It’s an average Saturday morning at Hakata station in Fukuoka and scenes of mania seem highly unlikely. Clutching their expertly packaged bento boxes, travellers form civilised lines at designated queuing spots as trains arrive and depart with millisecond-perfect precision. Amid this tableau of orderly politesse, however, something out of the ordinary is about to happen.
As a guest on the Seven Stars in Kyushu – Japan’s first (and so far, only) luxury sleeper train – I had spent the 15 minutes since boarding exploring the plush interiors of the 966-billion-Baht iron horse.
So preoccupied had I been with the wall hangings, paper-panel windows and hand-crafted furniture in my state-of-the art cabin, I hadn’t noticed that our imminent departure had attracted a whooping mass of onlookers to the previously moribund platform.
And as the Seven Stars made its way around Kyushu, the adulation displayed at every stop gave me a taste of the uplifting and seemingly random nature of Japanese fanaticism.
The south westernmost of Japan’s main islands, Kyushu is one of the country’s most overall appealing areas. Active volcanic peaks such as mighty Mount Aso pour down to rocky, lush and near tropical coastline, steaming onsen punctuate the landscape over almost every mossy hillock, while attractive cities such as Fukuoka and Nagasaki provide a cosmopolitan urban edge.
Yet despite these wonders, it has traditionally lagged behind other areas in Japan when it comes to attracting tourists. What was required – decreed Koji Karaike, president of JR Kyushu, the island’s railway company – was a statement train.
The aim with the Seven Stars was to surpass other luxury train journeys such as the Eastern and Oriental Express between Singapore and Bangkok and The Ghan, the transcontinental train that cuts a swathe through the rugged heart of Australia. With thoroughness as doggedly Japanese as turning out in droves to wave at total strangers on a train, JR Kyushu threw everything at its baby, which takes its name from Kyushu’s seven prefectures.
There’s handcrafted woodwork and delicate artwork throughout. There are musicians, magicians and on-board staff who spent up to a year in pre-launch training. Ceramic sinks were inspired by Satsuma porcelain; blinds are made from bamboo, while shoji (Japanese paper screens) are a feature throughout the train.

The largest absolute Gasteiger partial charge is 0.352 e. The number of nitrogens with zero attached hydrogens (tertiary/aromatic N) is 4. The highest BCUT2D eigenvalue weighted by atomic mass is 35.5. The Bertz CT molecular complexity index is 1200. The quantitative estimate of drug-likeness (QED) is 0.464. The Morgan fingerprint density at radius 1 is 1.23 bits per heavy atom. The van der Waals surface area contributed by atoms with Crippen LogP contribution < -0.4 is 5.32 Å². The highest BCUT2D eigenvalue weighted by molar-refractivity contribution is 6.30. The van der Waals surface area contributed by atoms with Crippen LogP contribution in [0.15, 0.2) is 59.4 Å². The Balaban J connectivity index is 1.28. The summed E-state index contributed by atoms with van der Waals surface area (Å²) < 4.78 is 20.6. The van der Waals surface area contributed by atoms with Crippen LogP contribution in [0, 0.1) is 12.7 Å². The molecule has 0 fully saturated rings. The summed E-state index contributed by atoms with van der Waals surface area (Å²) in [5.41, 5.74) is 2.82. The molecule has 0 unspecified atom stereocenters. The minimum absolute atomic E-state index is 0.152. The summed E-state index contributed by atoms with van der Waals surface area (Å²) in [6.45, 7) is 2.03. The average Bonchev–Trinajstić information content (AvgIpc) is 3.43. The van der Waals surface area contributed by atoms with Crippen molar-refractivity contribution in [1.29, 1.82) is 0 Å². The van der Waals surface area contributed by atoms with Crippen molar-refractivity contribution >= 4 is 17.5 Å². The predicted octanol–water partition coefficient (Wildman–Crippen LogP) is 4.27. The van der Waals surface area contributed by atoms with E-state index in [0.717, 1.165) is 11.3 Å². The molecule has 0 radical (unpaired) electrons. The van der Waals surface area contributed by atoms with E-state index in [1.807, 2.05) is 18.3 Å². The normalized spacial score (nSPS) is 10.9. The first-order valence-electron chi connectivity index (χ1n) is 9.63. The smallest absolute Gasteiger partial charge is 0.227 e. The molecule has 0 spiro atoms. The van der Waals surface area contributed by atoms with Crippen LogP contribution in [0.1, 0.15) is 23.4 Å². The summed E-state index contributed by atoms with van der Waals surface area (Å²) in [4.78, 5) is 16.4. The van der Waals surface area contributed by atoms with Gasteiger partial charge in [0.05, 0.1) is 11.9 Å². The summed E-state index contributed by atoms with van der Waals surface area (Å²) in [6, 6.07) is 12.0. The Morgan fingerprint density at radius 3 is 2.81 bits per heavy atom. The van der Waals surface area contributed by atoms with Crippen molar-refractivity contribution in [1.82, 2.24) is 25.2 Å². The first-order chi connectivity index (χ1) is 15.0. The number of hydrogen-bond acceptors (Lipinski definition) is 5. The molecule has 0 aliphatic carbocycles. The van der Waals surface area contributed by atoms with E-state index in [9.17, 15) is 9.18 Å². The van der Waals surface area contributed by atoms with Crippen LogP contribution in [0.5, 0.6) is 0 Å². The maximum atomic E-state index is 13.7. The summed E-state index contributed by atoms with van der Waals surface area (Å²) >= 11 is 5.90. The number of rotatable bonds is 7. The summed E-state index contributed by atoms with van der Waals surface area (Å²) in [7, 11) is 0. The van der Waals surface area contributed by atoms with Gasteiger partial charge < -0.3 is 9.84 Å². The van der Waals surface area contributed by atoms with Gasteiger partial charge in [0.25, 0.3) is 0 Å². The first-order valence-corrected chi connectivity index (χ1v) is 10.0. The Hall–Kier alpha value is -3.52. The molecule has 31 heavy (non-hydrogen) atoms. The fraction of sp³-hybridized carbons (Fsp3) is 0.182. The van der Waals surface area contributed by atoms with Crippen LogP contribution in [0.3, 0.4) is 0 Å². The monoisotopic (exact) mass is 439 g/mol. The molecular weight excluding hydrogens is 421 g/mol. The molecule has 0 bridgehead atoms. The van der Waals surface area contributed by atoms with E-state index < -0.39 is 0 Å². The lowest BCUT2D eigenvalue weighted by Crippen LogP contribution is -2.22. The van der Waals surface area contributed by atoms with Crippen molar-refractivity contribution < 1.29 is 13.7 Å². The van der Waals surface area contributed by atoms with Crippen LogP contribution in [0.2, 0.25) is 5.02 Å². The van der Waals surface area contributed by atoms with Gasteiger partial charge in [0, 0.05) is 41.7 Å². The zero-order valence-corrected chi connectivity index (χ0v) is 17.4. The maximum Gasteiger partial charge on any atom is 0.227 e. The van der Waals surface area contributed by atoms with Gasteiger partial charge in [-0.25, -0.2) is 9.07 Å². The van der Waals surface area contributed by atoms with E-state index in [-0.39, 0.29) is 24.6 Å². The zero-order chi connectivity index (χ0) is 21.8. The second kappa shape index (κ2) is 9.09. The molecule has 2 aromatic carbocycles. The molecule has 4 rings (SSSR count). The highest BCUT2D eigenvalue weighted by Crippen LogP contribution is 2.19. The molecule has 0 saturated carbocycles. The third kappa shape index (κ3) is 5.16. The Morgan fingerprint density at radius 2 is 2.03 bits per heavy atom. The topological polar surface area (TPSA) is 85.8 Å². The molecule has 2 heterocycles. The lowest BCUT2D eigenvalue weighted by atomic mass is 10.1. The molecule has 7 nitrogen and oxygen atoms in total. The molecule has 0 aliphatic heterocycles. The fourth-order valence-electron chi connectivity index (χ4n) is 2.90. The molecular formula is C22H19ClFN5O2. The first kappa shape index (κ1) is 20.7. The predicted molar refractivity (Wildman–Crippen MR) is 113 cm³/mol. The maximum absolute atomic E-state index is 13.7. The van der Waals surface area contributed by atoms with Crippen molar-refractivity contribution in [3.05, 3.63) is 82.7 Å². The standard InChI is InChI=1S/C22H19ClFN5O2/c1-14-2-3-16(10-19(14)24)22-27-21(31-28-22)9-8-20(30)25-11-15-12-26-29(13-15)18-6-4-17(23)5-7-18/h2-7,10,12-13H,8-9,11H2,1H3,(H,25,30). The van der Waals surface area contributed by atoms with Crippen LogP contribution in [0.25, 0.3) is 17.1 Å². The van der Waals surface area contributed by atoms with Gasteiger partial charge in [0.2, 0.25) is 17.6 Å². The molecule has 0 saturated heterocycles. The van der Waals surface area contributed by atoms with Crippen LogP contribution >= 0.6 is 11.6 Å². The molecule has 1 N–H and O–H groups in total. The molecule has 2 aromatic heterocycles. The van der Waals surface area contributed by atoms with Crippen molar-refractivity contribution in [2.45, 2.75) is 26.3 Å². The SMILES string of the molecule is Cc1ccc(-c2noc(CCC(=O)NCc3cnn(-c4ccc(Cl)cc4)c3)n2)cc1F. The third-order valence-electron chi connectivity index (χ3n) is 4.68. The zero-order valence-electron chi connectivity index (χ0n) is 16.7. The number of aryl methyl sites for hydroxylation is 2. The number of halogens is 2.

According to Simon Metcalfe – an amiable Kiwi working for JR Kyushu – the train’s designer Eiji Mitooka, drove his team “mental” by insisting on details such as irregular-sized windows to make each carriage different.
With so much love (and money) having been poured into the train, it is easy to see why one might get a little smitten. And – as the cheering masses prove – it’s not just guests that go weak at the knees at the sight of the Seven Stars pulling into platform. The train has a healthy contingent of superfans who follow it on each journey, driving around Kyushu to ensure they are waiting on the platform wherever the train arrives.
You’d be forgiven for being just a little green-eyed of guests on the Seven Stars even if you weren’t veering close to obsession. Although the relatively bijou nature of its two scheduled routes – a four-day/three-night journey and a shorter two-day/one-night outing – mean it is some way shy of the world’s most epic rail adventures, the journey is a classic Japanese tale of picture-perfect villages, sunsets over the East China Sea and the occasional perfectly cylindrical volcano crater.
The two journeys traverse some of the island’s most seductive landscapes. On its travels from Fukuoka, the Seven Stars spears east through pastoral countryside to the hot springs resort of Yuifin, south to the volcanic wonders around Mount Aso and west via a gorgeous coastal route to the attractive and historically compelling port of Nagasaki.
There’s a lot of ground to cover, but if you have some time and money to spare, there’s no finer way to see the island.
I’m certainly not averse to be experiencing Kyushu in this finery. My last epic train journey speared through the heart of the Indian subcontinent at the height of summer, leaving me with the thirst of a court minstrel and a covering of ingrained dust that took days to remove.